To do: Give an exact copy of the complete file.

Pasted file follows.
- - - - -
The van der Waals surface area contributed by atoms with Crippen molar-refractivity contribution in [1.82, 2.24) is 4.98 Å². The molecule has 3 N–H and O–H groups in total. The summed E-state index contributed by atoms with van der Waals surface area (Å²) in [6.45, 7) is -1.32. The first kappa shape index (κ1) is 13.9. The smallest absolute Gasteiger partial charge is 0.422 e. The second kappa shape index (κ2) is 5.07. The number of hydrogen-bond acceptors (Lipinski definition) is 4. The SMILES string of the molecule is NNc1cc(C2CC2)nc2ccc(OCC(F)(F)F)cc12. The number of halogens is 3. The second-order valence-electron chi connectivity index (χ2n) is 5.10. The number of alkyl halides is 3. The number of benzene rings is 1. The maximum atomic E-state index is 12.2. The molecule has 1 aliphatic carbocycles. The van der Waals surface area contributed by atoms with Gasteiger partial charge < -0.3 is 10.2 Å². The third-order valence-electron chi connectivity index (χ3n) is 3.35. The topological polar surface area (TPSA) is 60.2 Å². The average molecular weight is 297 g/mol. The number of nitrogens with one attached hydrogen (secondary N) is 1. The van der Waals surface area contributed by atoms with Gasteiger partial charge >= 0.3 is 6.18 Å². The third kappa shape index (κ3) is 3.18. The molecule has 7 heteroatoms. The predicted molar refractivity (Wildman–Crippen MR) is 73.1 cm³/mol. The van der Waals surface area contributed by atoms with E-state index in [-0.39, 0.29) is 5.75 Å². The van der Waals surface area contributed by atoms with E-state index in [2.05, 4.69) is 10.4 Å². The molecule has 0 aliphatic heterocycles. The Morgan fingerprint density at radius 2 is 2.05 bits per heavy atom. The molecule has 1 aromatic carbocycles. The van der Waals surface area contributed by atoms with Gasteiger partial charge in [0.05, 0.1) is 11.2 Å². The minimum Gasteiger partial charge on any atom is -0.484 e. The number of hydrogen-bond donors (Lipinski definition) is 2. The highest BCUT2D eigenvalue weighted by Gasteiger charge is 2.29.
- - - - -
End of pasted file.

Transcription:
The van der Waals surface area contributed by atoms with Crippen molar-refractivity contribution in [1.82, 2.24) is 4.98 Å². The molecule has 3 N–H and O–H groups in total. The summed E-state index contributed by atoms with van der Waals surface area (Å²) in [6.45, 7) is -1.32. The first kappa shape index (κ1) is 13.9. The smallest absolute Gasteiger partial charge is 0.422 e. The second kappa shape index (κ2) is 5.07. The number of hydrogen-bond acceptors (Lipinski definition) is 4. The SMILES string of the molecule is NNc1cc(C2CC2)nc2ccc(OCC(F)(F)F)cc12. The number of halogens is 3. The second-order valence-electron chi connectivity index (χ2n) is 5.10. The number of alkyl halides is 3. The number of benzene rings is 1. The maximum atomic E-state index is 12.2. The molecule has 1 aliphatic carbocycles. The van der Waals surface area contributed by atoms with Gasteiger partial charge < -0.3 is 10.2 Å². The third-order valence-electron chi connectivity index (χ3n) is 3.35. The topological polar surface area (TPSA) is 60.2 Å². The average molecular weight is 297 g/mol. The number of nitrogens with one attached hydrogen (secondary N) is 1. The van der Waals surface area contributed by atoms with Gasteiger partial charge >= 0.3 is 6.18 Å². The third kappa shape index (κ3) is 3.18. The molecule has 7 heteroatoms. The predicted molar refractivity (Wildman–Crippen MR) is 73.1 cm³/mol. The van der Waals surface area contributed by atoms with E-state index in [-0.39, 0.29) is 5.75 Å². The van der Waals surface area contributed by atoms with E-state index in [2.05, 4.69) is 10.4 Å². The molecule has 0 aliphatic heterocycles. The Morgan fingerprint density at radius 2 is 2.05 bits per heavy atom. The molecule has 1 aromatic carbocycles. The van der Waals surface area contributed by atoms with Gasteiger partial charge in [0.05, 0.1) is 11.2 Å². The minimum Gasteiger partial charge on any atom is -0.484 e. The number of hydrogen-bond donors (Lipinski definition) is 2. The highest BCUT2D eigenvalue weighted by Gasteiger charge is 2.29.